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The prognostic significance of CXCL1 hypersecretion by human colorectal cancer epithelia and myofibroblasts

Overview of attention for article published in Journal of Translational Medicine, June 2015
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Mentioned by

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2 tweeters

Citations

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16 Dimensions

Readers on

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19 Mendeley
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Title
The prognostic significance of CXCL1 hypersecretion by human colorectal cancer epithelia and myofibroblasts
Published in
Journal of Translational Medicine, June 2015
DOI 10.1186/s12967-015-0555-4
Pubmed ID
Authors

Anne-France le Rolle, Thang K Chiu, Michael Fara, Jinru Shia, Zhaoshi Zeng, Martin R Weiser, Philip B Paty, Vi K Chiu

Abstract

Clinical therapy for metastatic colorectal cancer (CRC) remains limited, especially when the tumor harbors a KRAS mutation. This study aimed to identify prognostic biomarkers in CRC that are accessible for therapeutic inhibition. Conditioned media from human CRC epithelial cells and myofibroblasts were screened by cytokine arrays for tumorigenic factors. The protein and mRNA expressions of these factors were determined by immunohistochemistry and gene microarrays in human CRC tissues. Prognostic biomarkers were determined by correlation of mRNA expression to overall survival in stage IV CRC patients. Inhibition of CXCL1 was performed with specific neutralizing antibody and lentiviral shRNAs. Malignant growth was assessed by soft agar growth assays and xenograft tumor growth in immunocompromised mice. CXCL1 was highly secreted by KRAS mutant human CRC cells and myofibroblasts in a complementary adaptive response to serum deprivation. Elevated CXCL1 level promoted anchorage-independent growth of murine fibroblasts and human CRC cells. Inhibition of CXCL1 by neutralizing antibody and specific shRNAs decreased CRC tumor growth. Highly elevated CXCL1 expression significantly correlated with decreased overall survival in stage IV CRC patients (hazard ratio 0.28; 95% CI 0.11-0.72). High CXCL1 expression is a poor prognostic biomarker in metastatic CRC. CXCL1 inhibition suppressed tumorigenic growth of KRAS mutant CRC cells.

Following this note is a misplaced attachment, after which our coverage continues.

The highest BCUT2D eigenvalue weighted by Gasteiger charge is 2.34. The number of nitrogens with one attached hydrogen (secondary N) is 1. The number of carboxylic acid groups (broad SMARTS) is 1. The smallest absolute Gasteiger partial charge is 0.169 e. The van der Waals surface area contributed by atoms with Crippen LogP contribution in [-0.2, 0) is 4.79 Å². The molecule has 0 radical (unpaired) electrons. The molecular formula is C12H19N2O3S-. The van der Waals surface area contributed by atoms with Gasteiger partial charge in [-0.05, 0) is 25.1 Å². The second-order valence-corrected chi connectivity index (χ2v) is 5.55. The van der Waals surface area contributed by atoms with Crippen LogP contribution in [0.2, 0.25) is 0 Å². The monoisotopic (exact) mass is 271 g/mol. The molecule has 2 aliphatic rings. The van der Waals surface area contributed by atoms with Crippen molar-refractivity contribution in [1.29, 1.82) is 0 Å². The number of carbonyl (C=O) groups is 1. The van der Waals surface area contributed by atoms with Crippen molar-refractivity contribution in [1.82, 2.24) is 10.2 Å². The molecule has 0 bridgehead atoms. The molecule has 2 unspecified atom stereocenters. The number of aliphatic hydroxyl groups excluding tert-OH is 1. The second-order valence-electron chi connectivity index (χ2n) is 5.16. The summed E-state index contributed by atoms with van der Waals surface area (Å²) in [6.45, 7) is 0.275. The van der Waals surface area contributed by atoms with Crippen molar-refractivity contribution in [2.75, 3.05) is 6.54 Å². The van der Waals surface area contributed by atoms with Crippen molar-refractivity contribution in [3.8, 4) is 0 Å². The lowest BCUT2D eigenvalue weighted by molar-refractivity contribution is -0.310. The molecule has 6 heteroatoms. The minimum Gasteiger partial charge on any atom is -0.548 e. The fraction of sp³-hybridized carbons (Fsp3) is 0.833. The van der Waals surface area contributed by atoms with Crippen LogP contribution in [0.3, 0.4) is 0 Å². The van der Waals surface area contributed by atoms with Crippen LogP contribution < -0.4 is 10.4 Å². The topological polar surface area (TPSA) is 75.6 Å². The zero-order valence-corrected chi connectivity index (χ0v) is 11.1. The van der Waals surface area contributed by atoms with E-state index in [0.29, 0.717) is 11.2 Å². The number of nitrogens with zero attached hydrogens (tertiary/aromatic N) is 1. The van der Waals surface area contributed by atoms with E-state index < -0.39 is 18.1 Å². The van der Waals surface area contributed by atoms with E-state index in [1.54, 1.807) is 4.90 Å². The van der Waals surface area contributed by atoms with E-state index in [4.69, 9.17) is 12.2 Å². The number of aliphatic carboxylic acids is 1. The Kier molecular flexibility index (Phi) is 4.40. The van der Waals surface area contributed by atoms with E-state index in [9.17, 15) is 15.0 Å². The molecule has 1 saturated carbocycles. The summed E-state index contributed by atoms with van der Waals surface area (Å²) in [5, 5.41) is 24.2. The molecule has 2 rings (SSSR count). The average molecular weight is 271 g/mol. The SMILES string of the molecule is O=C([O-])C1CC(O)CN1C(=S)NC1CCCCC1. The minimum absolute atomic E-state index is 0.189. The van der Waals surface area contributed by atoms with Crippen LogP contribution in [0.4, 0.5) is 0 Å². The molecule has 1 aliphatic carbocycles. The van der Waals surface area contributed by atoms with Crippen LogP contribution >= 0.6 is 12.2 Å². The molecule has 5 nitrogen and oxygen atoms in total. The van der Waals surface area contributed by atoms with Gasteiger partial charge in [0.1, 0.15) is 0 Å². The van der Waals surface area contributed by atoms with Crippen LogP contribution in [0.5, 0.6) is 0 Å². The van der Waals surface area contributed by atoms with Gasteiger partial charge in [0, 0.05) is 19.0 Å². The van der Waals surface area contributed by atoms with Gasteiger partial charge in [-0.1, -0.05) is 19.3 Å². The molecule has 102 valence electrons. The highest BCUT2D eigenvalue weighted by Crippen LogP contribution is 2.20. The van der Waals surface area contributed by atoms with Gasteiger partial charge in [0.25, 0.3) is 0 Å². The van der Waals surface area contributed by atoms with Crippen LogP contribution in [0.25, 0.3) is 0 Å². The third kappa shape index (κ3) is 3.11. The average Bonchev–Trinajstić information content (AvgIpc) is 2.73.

Twitter Demographics

The data shown below were collected from the profiles of 2 tweeters who shared this research output. Click here to find out more about how the information was compiled.

Mendeley readers

The data shown below were compiled from readership statistics for 19 Mendeley readers of this research output. Click here to see the associated Mendeley record.

Geographical breakdown

Country Count As %
Portugal 1 5%
Denmark 1 5%
Unknown 17 89%

Demographic breakdown

Readers by professional status Count As %
Student > Ph. D. Student 4 21%
Student > Master 4 21%
Researcher 4 21%
Student > Bachelor 3 16%
Unspecified 2 11%
Other 2 11%
Readers by discipline Count As %
Medicine and Dentistry 6 32%
Agricultural and Biological Sciences 6 32%
Unspecified 3 16%
Biochemistry, Genetics and Molecular Biology 1 5%
Psychology 1 5%
Other 2 11%

Attention Score in Context

This research output has an Altmetric Attention Score of 2. This is our high-level measure of the quality and quantity of online attention that it has received. This Attention Score, as well as the ranking and number of research outputs shown below, was calculated when the research output was last mentioned on 24 June 2015.
All research outputs
#2,431,328
of 5,273,580 outputs
Outputs from Journal of Translational Medicine
#552
of 1,482 outputs
Outputs of similar age
#85,241
of 185,495 outputs
Outputs of similar age from Journal of Translational Medicine
#51
of 100 outputs
Altmetric has tracked 5,273,580 research outputs across all sources so far. This one has received more attention than most of these and is in the 51st percentile.
So far Altmetric has tracked 1,482 research outputs from this source. They receive a mean Attention Score of 4.2. This one has gotten more attention than average, scoring higher than 54% of its peers.
Older research outputs will score higher simply because they've had more time to accumulate mentions. To account for age we can compare this Altmetric Attention Score to the 185,495 tracked outputs that were published within six weeks on either side of this one in any source. This one has gotten more attention than average, scoring higher than 50% of its contemporaries.
We're also able to compare this research output to 100 others from the same source and published within six weeks on either side of this one. This one is in the 33rd percentile – i.e., 33% of its contemporaries scored the same or lower than it.